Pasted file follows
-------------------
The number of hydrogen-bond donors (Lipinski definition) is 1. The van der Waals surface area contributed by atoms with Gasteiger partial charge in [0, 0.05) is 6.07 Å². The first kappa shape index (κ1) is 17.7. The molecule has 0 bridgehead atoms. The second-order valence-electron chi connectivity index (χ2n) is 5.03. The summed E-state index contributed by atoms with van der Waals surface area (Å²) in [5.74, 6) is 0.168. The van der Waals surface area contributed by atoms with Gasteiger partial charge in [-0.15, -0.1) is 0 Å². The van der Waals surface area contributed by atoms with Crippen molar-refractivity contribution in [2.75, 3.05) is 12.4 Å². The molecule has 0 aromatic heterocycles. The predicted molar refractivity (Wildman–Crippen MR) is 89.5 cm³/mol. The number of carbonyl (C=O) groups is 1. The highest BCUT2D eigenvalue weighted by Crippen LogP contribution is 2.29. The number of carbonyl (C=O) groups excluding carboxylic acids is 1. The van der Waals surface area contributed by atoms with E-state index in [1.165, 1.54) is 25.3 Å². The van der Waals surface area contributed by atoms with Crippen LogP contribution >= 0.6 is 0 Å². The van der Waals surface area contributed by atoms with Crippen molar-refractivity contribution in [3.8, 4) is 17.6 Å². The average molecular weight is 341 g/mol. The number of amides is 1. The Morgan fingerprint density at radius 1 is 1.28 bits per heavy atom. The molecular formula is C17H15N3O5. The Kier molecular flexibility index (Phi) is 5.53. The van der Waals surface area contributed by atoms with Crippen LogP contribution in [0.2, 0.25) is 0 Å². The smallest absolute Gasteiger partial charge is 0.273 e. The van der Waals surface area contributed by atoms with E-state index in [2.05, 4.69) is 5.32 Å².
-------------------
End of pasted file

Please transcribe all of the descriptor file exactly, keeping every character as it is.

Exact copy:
The number of hydrogen-bond donors (Lipinski definition) is 1. The van der Waals surface area contributed by atoms with Gasteiger partial charge in [0, 0.05) is 6.07 Å². The first kappa shape index (κ1) is 17.7. The molecule has 0 bridgehead atoms. The second-order valence-electron chi connectivity index (χ2n) is 5.03. The summed E-state index contributed by atoms with van der Waals surface area (Å²) in [5.74, 6) is 0.168. The van der Waals surface area contributed by atoms with Gasteiger partial charge in [-0.15, -0.1) is 0 Å². The van der Waals surface area contributed by atoms with Crippen molar-refractivity contribution in [2.75, 3.05) is 12.4 Å². The molecule has 0 aromatic heterocycles. The predicted molar refractivity (Wildman–Crippen MR) is 89.5 cm³/mol. The number of carbonyl (C=O) groups is 1. The highest BCUT2D eigenvalue weighted by Crippen LogP contribution is 2.29. The number of carbonyl (C=O) groups excluding carboxylic acids is 1. The van der Waals surface area contributed by atoms with E-state index in [1.165, 1.54) is 25.3 Å². The van der Waals surface area contributed by atoms with Crippen LogP contribution >= 0.6 is 0 Å². The van der Waals surface area contributed by atoms with Crippen molar-refractivity contribution in [3.8, 4) is 17.6 Å². The average molecular weight is 341 g/mol. The number of amides is 1. The Morgan fingerprint density at radius 1 is 1.28 bits per heavy atom. The molecular formula is C17H15N3O5. The Kier molecular flexibility index (Phi) is 5.53. The van der Waals surface area contributed by atoms with Crippen LogP contribution in [0.2, 0.25) is 0 Å². The smallest absolute Gasteiger partial charge is 0.273 e. The van der Waals surface area contributed by atoms with E-state index in [2.05, 4.69) is 5.32 Å².